De­spite that, Costa Rica has taken some ma­jor steps in past years that have helped launch it on this path. Ac­cord­ing to econ­o­mist Joseph Stiglitz, in a col­umn pub­lished not long ago, Costa Rica has taken it to heart that it has a unique trea­sure in its “rich bio­di­ver­sity.” He fur­ther wrote, “Costa Rica has demon­strated far-sighted en­vi­ron­men­tal lead­er­ship by pur­su­ing re­for­esta­tion, des­ig­nat­ing a third of the coun­try pro­tected nat­u­ral re­serves and de­riv­ing al­most all of its elec­tric­ity from clean hy­dro power.”

Costa Rica has also set it­self aside from oth­ers by join­ing – and liv­ing the credo of – what is called the Well­be­ing Economies Al­liance. This is a group of na­tions, also in­clud­ing New Zealand, Slove­nia and Scot­land, that have sworn off the pre­vail­ing goal world­wide of a coun­try mea­sur­ing its suc­cess by its gross do­mes­tic prod­uct, or GDP. In­stead, the coun­tries in the al­liance are al­ways look­ing to use pub­lic pol­icy to ad­vance their ci­ti­zens’ well-be­ing in a broad way. That in­cludes the pro­mo­tion of democ­racy and sus­tain­able and in­clu­sive growth for all ci­ti­zens.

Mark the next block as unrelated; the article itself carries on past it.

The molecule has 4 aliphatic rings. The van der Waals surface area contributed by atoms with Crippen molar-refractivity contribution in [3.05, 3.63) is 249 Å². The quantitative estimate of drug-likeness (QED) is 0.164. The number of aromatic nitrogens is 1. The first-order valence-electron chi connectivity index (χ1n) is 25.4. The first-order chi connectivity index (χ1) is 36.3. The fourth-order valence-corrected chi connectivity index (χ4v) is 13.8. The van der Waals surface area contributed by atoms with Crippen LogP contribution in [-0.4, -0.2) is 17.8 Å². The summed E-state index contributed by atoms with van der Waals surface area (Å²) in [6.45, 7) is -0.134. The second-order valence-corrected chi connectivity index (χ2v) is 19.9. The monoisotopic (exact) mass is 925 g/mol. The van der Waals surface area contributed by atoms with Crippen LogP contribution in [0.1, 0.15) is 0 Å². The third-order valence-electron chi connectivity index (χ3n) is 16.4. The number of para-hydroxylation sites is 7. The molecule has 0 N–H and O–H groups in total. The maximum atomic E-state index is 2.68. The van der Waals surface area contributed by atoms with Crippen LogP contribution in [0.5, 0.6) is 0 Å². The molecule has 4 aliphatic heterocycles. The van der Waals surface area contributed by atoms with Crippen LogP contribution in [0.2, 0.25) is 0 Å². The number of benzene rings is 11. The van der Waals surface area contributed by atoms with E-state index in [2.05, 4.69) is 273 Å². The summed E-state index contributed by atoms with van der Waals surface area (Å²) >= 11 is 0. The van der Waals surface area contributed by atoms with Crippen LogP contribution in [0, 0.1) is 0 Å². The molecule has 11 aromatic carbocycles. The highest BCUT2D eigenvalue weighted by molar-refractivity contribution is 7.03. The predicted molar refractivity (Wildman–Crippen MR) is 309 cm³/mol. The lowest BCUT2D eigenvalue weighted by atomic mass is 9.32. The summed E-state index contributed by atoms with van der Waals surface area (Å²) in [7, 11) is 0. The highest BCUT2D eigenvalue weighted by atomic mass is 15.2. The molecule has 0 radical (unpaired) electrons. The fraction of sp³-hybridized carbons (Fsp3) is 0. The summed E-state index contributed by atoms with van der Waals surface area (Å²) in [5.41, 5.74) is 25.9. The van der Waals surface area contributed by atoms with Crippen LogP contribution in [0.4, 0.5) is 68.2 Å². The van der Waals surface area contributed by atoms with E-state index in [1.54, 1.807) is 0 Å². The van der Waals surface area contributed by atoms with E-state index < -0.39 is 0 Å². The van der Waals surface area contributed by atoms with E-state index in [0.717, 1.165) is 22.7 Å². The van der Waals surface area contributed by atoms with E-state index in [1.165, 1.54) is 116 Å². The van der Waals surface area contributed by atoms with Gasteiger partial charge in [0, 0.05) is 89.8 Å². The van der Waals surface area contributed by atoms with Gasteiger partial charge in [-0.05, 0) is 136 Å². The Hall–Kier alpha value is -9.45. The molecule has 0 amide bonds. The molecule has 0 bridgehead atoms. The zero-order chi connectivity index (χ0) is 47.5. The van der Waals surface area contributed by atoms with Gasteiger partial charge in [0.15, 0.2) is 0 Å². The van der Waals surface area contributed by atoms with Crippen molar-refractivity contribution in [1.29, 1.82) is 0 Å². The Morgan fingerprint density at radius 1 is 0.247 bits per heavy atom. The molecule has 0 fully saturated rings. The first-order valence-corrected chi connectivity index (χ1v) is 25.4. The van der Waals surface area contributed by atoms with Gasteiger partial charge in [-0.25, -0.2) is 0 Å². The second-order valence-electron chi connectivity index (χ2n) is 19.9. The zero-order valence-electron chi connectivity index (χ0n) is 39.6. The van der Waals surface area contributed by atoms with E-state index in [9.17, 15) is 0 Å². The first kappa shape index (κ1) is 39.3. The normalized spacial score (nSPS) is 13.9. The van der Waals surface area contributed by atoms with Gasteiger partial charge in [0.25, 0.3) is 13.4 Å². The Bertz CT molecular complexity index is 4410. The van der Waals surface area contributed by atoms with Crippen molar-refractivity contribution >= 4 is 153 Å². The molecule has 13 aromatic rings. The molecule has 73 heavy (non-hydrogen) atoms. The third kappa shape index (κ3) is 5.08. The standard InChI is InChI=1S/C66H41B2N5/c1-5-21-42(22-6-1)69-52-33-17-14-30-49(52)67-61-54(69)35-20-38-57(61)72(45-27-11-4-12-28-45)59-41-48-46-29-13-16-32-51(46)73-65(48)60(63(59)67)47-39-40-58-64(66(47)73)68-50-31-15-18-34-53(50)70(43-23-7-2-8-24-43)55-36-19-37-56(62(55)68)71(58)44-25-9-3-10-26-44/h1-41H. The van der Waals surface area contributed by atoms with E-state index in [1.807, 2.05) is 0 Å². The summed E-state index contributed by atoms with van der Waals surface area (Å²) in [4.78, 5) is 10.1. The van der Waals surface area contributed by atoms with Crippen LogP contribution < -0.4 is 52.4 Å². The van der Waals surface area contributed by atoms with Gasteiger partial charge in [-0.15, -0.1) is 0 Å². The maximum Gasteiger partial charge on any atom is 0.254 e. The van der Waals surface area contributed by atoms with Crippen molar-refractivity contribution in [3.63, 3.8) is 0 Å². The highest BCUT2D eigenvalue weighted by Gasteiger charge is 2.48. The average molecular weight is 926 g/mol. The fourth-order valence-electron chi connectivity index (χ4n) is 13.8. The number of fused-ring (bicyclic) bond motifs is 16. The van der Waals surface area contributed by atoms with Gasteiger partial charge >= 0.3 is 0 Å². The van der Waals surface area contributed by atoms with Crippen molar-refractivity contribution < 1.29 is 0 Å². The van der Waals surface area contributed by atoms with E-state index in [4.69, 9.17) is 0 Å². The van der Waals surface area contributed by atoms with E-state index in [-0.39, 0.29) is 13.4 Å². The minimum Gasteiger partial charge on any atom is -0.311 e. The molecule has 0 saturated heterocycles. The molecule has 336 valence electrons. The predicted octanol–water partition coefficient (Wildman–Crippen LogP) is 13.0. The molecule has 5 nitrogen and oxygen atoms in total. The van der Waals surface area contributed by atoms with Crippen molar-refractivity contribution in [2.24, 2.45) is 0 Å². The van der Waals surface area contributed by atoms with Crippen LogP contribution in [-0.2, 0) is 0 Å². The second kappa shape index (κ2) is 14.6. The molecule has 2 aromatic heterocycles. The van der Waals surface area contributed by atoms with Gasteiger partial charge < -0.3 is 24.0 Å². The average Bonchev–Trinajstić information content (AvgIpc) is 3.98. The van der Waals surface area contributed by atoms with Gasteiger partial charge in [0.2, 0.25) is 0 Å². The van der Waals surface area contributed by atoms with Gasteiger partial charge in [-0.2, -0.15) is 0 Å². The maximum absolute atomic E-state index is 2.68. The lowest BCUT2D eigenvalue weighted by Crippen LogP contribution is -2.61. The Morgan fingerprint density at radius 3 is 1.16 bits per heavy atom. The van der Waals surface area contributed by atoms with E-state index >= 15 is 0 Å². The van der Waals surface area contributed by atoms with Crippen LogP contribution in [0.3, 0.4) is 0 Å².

Pres­i­dent Al­varado has two other items in his “back pocket” to help him lead the coun­try to the am­bi­tious goal of be­ing car­bon-free by 2021. He be­gan his term of of­fice with a strong 60% vote man­date, some­thing that should pro­vide some ini­tial mo­men­tum dur­ing his ad­min­is­tra­tion’s “hon­ey­moon” pe­riod. He also gets to use Costa Rica’s 200th an­niver­sary as an in­de­pen­dent na­tion in 2021 as a ral­ly­ing point to en­cour­age the ci­ti­zens to step up and, to­gether, make this hap­pen.

Costa Rica is unique in an­other way. It abol­ished its stand­ing army in 1948 and has only a small Na­tional Guard that op­er­ates on a shoe­string bud­get. Be­cause it does not have a mil­i­tary force, it can’t have any mil­i­tary coups and tax dol­lars are not wasted on use­less things. It gen­er­ally has peace­ful re­la­tions with its neigh­bors and does not be­lieve that it has a duty or right to in­ter­fere in other na­tions’ af­fairs. It has evolved be­yond a cul­ture of war and cel­e­brates peace, and it has ben­e­fited tremen­dously be­cause of it.

Costa Rica is a beau­ti­ful coun­try but is no par­adise – it suf­fers from ex­ten­sive cor­rup­tion, con­trol by the CIA, poverty and a very high crime rate – but it is way bet­ter off than its neigh­bors and has a good chance of mak­ing the tran­si­tion to a mostly car­bon­neu­tral fu­ture. Un­for­tu­nately, how­ever, that won’t be enough to save it from the rav­ages of global warm­ing and run­away cli­mate change caused pri­mar­ily by other na­tions with no real in­ten­tion of re­duc­ing their emis­sions.

The North Amer­ica Pro­cure­ment Coun­cil will be of­fer­ing sub­stan­tial AMERO grants for Costa Rica’s tran­si­tion to EVS.